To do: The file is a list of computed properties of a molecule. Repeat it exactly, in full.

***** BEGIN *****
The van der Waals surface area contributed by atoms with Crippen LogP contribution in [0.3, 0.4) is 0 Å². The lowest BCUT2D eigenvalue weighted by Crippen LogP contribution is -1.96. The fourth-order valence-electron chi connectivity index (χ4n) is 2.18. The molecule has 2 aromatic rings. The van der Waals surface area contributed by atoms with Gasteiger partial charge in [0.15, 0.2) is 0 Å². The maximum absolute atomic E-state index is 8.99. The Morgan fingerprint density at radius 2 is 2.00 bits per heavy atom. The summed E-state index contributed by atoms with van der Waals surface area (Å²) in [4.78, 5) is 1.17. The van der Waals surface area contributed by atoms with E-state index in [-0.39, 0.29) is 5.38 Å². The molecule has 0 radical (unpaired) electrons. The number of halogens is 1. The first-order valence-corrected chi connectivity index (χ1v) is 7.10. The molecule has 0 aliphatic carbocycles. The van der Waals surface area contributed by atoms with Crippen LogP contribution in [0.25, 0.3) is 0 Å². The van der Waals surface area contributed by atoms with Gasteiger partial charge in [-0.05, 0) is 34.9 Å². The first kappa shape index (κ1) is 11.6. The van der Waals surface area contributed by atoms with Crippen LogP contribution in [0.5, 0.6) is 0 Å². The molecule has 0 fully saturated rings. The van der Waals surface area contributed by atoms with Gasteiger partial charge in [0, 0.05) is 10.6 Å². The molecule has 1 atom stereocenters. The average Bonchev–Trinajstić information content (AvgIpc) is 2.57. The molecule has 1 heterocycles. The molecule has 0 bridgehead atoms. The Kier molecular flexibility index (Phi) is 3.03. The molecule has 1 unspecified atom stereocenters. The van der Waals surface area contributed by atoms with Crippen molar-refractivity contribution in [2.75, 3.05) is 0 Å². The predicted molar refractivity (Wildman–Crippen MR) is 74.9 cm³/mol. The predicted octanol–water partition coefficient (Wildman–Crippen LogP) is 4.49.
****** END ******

The van der Waals surface area contributed by atoms with Crippen LogP contribution in [0.3, 0.4) is 0 Å². The lowest BCUT2D eigenvalue weighted by Crippen LogP contribution is -1.96. The fourth-order valence-electron chi connectivity index (χ4n) is 2.18. The molecule has 2 aromatic rings. The van der Waals surface area contributed by atoms with Gasteiger partial charge in [0.15, 0.2) is 0 Å². The maximum absolute atomic E-state index is 8.99. The Morgan fingerprint density at radius 2 is 2.00 bits per heavy atom. The summed E-state index contributed by atoms with van der Waals surface area (Å²) in [4.78, 5) is 1.17. The van der Waals surface area contributed by atoms with E-state index in [-0.39, 0.29) is 5.38 Å². The molecule has 0 radical (unpaired) electrons. The number of halogens is 1. The first-order valence-corrected chi connectivity index (χ1v) is 7.10. The molecule has 0 aliphatic carbocycles. The van der Waals surface area contributed by atoms with Crippen LogP contribution in [0.25, 0.3) is 0 Å². The van der Waals surface area contributed by atoms with Gasteiger partial charge in [-0.05, 0) is 34.9 Å². The first kappa shape index (κ1) is 11.6. The van der Waals surface area contributed by atoms with Crippen LogP contribution in [0.5, 0.6) is 0 Å². The molecule has 0 fully saturated rings. The van der Waals surface area contributed by atoms with Gasteiger partial charge in [0, 0.05) is 10.6 Å². The molecule has 1 atom stereocenters. The average Bonchev–Trinajstić information content (AvgIpc) is 2.57. The molecule has 1 heterocycles. The molecule has 0 bridgehead atoms. The Kier molecular flexibility index (Phi) is 3.03. The molecule has 1 unspecified atom stereocenters. The van der Waals surface area contributed by atoms with Crippen molar-refractivity contribution in [2.75, 3.05) is 0 Å². The predicted molar refractivity (Wildman–Crippen MR) is 74.9 cm³/mol. The predicted octanol–water partition coefficient (Wildman–Crippen LogP) is 4.49.